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Takes a Selfie

By Clint Margrave


I’m not surprised to find him

in the underground,

but I am surprised to find him

in L.A.

He sits across from me

on the metro

in shorts and tennis shoes,

taking a selfie.

I want to ask him what he’s doing here.

Too much sun

for so much beard.

Then again,

as a writer of the dispossessed,

the clinically insane, the suicidal,

it just might be the place.



Take It Easy



I’ve never been to Heaven,

but I’ve been to Oklahoma.

Played For The Good Times

fifty times in a row,

then pissed on the jukebox.

Smeared my blood

against a white picket fence,

and left town.



August 7th, 2021

By Allison Strauss

Fans of Los Angeles’ Craft Contemporary museum will enjoy Above & Below at Shoshana Wayne Gallery. The exhibition features twelve artists working in textile art, ranging from ethnic craft traditions to the wildly unconventional.

The show marks the Los Angeles debuts of Madame Moreau and Yveline Tropéa. Moreau anchors the traditional end of craft in the exhibition with Henry Christoph flag, a beaded ceremonial vodou banner depicting Haiti’s revolutionary war hero and king. Tropéa’s canvases too are covered in beading, illustrating abstracted people and creatures that suggest folklore influences. The French artist lives part-time in Burkina Faso where she has been influenced by Yoruba beading, and where she hires and trains women–disenfranchised kidnapping survivors of Boko Haram–as beaders. Similarly, Gil Yefman felted a bedspread size wall hanging in the show with Kuchinate, a craft collective of African women refugees in Israel.
Read more here.

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Artillery Magazine CODE ORANGE Photo Submissions

Code Orange is a new Artillery Magazine column, web-based, issue-oriented photography contest/project curated by Los Angeles based artist, Laura London. London works in the medium of photography and video.

CODE ORANGE is a documentary photography project which aims to encourage uncensored expression in affiliation with Artillery MagazineWinning entries will be published in upcoming issues of the magazine, finalists will appear online.

We see this as a venue for artists to express how they feel about the current state of the world. Tumultuous times like ours have historically produced some of the most interesting, captivating and timeless art; we hope to find and share similar works today.

Images which include any subject and convey how our country and the world are affected by social, political, environmental change as well as a day in the life type imagery which includes: personal, universal, identity issues, etc. The photographic artwork can be produced with a film or digital camera, using a professional camera and or smartphone. Images made in black and white and or color are accepted.

The main criteria for the images submitted to the Code Orange Photography Contest/project is that they are “documentary.” Carrying on the traditions of documentary photography, for example: in the works of; Louis Hines, Social Realism Documentary Photography, Doretha Lange’s, images for the Farm Security Administration, Robert Frank’s images and book, The Americans, New Documentary Photographs, which also includes photographers: Garry Winograd, Diana Arbus, Lee Friedlander. Roy DeCarova, images of Harlem and others, concurrently Stephen Shore and Robert Adams documented the American landscape, and William Eggleston broke ground with his color photography. Street Photography Reportage photographs of Manual Alvarez Bravo, Daido Moriyama, Henri Cartier Bresson, W. Eugene Smith, Mark Ellen Mark, and many more artists/photographers.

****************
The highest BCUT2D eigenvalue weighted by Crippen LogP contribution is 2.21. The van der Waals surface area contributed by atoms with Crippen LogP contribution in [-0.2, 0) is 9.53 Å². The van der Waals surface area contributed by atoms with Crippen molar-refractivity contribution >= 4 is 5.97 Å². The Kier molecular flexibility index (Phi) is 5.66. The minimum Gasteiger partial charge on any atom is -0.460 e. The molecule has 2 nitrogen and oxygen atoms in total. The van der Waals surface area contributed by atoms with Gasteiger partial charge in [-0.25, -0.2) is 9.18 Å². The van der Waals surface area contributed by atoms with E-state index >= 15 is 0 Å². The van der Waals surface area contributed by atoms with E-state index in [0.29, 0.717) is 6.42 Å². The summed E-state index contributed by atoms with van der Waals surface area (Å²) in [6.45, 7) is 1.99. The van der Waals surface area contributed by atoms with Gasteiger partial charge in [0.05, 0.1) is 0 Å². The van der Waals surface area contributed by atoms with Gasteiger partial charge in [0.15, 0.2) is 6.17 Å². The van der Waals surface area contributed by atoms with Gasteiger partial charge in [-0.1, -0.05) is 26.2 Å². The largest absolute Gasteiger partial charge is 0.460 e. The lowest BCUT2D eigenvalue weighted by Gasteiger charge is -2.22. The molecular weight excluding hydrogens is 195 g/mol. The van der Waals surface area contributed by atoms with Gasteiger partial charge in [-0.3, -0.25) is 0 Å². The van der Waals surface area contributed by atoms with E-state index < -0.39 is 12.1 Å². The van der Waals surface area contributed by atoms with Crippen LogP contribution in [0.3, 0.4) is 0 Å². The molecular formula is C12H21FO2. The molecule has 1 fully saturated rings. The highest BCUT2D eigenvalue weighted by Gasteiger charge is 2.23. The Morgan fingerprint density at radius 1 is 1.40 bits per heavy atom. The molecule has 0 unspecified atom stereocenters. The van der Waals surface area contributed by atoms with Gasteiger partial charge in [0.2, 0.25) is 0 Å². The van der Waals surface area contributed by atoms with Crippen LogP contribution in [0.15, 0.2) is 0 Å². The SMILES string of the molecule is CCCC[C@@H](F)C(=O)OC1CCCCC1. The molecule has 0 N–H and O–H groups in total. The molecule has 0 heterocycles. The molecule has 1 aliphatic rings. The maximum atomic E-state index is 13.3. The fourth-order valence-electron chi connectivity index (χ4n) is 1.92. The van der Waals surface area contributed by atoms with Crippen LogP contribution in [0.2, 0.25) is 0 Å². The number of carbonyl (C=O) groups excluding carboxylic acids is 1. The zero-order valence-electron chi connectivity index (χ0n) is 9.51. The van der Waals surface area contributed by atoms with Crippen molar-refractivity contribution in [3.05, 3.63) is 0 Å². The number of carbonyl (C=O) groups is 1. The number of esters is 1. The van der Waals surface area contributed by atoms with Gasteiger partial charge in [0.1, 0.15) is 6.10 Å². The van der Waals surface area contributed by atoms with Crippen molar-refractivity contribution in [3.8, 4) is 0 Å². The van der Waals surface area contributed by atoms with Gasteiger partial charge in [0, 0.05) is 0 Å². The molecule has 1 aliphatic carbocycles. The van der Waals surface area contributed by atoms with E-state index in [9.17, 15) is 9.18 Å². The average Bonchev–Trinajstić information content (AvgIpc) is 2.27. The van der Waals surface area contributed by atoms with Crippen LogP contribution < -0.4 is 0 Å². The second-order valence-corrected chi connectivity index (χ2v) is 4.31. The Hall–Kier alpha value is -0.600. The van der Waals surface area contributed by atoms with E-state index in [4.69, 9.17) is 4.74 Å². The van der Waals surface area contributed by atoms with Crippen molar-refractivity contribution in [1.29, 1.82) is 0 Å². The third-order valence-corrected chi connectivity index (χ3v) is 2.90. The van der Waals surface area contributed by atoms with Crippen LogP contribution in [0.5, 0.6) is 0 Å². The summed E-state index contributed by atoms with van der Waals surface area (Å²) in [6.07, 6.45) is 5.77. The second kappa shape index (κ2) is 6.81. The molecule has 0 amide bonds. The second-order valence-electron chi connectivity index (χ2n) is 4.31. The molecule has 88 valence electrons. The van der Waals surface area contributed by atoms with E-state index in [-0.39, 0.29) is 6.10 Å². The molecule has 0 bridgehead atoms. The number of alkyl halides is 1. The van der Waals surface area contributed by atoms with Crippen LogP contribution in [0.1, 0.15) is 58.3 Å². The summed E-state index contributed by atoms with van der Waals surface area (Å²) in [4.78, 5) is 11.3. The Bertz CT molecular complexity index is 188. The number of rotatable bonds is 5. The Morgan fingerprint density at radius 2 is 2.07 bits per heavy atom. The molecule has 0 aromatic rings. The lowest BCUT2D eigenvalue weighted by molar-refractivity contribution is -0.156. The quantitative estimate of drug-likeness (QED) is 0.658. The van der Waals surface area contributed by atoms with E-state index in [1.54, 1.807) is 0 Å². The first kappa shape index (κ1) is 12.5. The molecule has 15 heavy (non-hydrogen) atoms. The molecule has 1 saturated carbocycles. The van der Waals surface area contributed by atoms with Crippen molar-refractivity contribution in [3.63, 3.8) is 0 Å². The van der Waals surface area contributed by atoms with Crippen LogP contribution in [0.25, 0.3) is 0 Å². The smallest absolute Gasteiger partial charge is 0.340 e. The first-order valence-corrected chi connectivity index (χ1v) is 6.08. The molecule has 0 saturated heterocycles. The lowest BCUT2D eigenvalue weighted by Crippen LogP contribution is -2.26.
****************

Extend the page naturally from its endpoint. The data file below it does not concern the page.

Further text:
We are looking for any and all types of documentary photography submissions.

Please feel free to spread the word. Thank you!

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Artillery (magazine)

Artillery is an American contemporary art magazine based in Los Angeles. Features and exhibition reviews are often L.A. centric, yet increasingly dedicated to coverage of the arts worldwide, with contributors based in New York, San Francisco, Dallas, Berlin and London. The bi-monthly publication is available in both print and web editions. The print version is distributed and for sale via subscription and can also be found in bookstores, museum shops, art galleries and other locations. Print circulation is currently at about 50,000 with a readership of about 35,000. Artillery also hosts public events such as live debates, poetry readings and book signings in major cities as well as at art fairs.

History and profile[edit]

Artillery was co-founded in 2006 by former LA Weekly editorial staff members Tulsa Kinney and Charles Rappleye as an alternative to "the stodgy, art-mag paradigm"—as editor-in-chief Kinney put it in the inaugural issue—slyly referencing the often academic "artspeak" generated by gallery press releases and prevalent in widely circulated arts publications such as Art in America and Artforum.[1]

To date the single most widely read Artillery feature article, which published in January 2011, turned out to be the last interview conducted with international art star Mike Kelley before the artist committed suicide that same month.[2] The feature, written by Kinney, revealed the depths of the artist's depression and his apparent disenchantment with.the commercial art world.[3]


External links[edit]


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